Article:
Joann Quinones

Ere Ibeji


i am John the Baptist proclaiming the good news that did not come at all the tomb is empty. i am the first born doing my older brother’s bidding. i tasted life came too early breathed in the air saw her fifteen year old thin body laughed and told you Kehinde wait wait wait how would i know it would be 1979 then no second opinions and doctors had no patience for teen mothers brown skin a pain in the side they took it all out womb tubes ovaries “she should be grateful she at least had one” but i was not the one that should have been born.


i grew up in the wilderness of subways and fed on regret and honey. At five all i could surmise was she could not have any sons for my father and so i told my teacher my brother died yes i am Taiyewo with the sixth finger burnt from my hand i have ended up with two heads one throat and our hearts beating, beating how do you live as a mistake as small as possible half souled as inconspicuous as the third rail.


i am grateful i am so grateful i am so thankful i hide in my shadow and carry my parents’ bitterness around my neck i am so grateful every breath is a borrowed one father’s pride a mother’s love is an ocean i floated on fettered drinking it in a thimble full at a time i will be the good child the perfect child the silent child ere ibeji feeding my imagined brother washing his wooden feet.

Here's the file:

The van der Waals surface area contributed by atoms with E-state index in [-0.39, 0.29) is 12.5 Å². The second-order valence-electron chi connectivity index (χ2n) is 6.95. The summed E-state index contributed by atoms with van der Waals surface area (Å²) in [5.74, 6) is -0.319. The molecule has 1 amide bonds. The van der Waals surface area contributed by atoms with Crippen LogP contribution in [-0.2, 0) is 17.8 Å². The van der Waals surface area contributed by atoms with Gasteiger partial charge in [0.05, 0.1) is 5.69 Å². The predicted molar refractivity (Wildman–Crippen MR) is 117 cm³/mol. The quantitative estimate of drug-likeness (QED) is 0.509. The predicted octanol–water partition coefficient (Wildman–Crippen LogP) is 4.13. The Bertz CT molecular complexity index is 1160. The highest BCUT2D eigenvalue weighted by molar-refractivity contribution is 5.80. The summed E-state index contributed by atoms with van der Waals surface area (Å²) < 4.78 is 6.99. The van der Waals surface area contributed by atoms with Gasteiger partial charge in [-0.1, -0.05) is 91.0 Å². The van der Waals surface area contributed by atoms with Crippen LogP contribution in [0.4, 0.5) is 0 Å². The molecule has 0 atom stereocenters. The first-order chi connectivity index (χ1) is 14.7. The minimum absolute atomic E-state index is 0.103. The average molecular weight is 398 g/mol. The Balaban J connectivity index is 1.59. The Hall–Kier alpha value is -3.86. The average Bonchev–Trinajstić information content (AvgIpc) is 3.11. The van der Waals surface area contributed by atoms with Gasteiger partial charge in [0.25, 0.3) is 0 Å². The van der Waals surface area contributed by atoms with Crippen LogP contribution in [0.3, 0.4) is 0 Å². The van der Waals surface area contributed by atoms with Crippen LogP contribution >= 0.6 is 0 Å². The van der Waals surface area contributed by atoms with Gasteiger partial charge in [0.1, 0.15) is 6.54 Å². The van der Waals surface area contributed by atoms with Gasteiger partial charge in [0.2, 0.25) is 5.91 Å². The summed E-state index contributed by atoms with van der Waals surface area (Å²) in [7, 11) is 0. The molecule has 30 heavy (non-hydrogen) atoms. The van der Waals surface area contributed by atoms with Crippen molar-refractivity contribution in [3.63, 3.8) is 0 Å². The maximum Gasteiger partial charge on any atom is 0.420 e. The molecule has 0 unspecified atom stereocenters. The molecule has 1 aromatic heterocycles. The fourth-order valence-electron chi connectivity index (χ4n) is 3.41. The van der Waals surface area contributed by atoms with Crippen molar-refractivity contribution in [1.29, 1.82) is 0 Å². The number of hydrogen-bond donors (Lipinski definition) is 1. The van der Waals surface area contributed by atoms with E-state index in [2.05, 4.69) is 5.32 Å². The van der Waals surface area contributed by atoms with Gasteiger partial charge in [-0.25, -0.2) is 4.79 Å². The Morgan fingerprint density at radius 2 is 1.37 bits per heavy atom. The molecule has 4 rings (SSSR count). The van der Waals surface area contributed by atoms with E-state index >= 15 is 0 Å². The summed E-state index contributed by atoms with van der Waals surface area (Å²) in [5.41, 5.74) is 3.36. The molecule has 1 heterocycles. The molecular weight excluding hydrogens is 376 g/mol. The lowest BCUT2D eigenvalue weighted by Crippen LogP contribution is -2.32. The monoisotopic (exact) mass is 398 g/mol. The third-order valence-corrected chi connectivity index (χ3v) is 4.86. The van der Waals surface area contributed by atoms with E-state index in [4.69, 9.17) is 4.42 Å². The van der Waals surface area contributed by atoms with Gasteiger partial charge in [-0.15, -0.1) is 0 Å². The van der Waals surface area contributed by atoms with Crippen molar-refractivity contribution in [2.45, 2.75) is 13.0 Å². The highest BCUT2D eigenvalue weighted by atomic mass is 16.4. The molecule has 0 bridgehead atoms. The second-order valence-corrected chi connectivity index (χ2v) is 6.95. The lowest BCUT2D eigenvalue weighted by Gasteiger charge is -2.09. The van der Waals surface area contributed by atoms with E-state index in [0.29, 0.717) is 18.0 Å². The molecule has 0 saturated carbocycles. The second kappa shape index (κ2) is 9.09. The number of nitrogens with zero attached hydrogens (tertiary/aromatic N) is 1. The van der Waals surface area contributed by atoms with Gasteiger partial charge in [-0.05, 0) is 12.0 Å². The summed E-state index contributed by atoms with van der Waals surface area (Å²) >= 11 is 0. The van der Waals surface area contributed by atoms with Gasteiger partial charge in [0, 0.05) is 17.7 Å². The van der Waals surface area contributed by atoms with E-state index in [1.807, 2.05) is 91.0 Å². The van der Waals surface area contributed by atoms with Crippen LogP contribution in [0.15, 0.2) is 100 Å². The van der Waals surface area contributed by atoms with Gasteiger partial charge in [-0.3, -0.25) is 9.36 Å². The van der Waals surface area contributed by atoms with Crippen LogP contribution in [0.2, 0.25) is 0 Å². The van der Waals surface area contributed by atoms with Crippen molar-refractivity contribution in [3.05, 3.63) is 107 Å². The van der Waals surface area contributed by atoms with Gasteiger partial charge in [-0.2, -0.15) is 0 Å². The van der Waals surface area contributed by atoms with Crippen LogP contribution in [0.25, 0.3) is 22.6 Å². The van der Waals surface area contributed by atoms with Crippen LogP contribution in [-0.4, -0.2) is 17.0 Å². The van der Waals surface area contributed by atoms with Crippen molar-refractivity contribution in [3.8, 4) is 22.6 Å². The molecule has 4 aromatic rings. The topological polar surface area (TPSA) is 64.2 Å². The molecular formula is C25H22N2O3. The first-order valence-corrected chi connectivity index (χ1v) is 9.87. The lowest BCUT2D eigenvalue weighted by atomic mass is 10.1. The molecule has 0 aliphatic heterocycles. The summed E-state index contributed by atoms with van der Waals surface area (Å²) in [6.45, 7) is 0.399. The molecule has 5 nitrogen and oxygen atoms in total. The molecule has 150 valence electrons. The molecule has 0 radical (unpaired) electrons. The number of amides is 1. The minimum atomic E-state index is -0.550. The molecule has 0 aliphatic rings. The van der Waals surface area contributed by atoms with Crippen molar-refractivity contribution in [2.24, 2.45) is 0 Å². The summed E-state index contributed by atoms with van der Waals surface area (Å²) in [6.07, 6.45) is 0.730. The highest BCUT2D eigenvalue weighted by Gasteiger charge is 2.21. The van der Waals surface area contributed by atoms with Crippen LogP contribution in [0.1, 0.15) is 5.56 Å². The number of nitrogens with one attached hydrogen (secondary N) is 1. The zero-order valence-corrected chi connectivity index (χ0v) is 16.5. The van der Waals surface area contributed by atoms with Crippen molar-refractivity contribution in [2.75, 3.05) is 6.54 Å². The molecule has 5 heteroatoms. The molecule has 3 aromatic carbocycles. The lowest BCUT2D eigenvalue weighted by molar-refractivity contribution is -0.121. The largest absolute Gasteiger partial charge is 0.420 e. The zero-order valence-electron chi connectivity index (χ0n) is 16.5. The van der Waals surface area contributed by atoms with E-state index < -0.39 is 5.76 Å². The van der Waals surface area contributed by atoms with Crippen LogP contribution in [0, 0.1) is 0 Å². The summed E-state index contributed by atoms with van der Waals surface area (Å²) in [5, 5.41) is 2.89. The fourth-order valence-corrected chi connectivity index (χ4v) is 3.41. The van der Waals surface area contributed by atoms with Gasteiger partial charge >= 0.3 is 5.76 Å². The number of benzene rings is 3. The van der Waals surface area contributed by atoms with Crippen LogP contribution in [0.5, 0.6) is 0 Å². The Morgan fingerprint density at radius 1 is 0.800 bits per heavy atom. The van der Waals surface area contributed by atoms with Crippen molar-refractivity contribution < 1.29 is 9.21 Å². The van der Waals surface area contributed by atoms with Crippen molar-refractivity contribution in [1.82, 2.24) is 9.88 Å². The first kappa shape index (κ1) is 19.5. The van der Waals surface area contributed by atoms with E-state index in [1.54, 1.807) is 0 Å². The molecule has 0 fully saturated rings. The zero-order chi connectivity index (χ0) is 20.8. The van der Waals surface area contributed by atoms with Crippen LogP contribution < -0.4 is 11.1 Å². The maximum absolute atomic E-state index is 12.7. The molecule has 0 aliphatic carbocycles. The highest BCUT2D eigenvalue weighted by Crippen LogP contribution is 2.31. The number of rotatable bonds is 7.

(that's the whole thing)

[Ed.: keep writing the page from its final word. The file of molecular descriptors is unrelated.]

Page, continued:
Cancer Poem #2 

It was when my mother made me breakfast
counted out the almonds
            and laid one portion
                        out next to the Zofran

that I knew, 


in my thoughtless rage I told her
I can feel my insides dying
Everything that made me a woman is gone
  She looked at me and said, 

            “Your eggs are dying and they threw mine away.”

It is not the burden of women to live with imagined, unborn legacies)

I am her daughter

And then I knew

my mother

did not want me to die.

Joann Quinones

Joann Quiñones
is originally from Brooklyn, NY but has lived in the Midwest for close to 20 years. Currently residing in Richmond, IN, she is an Associate Professor of English at Earlham College where she teaches American, African American and Caribbean Literature. She is currently working on a collection of poetry and a novel based on the lives of sugar cane workers in 1930s Yabucoa, Puerto Rico.  

© The Acentos Review 2013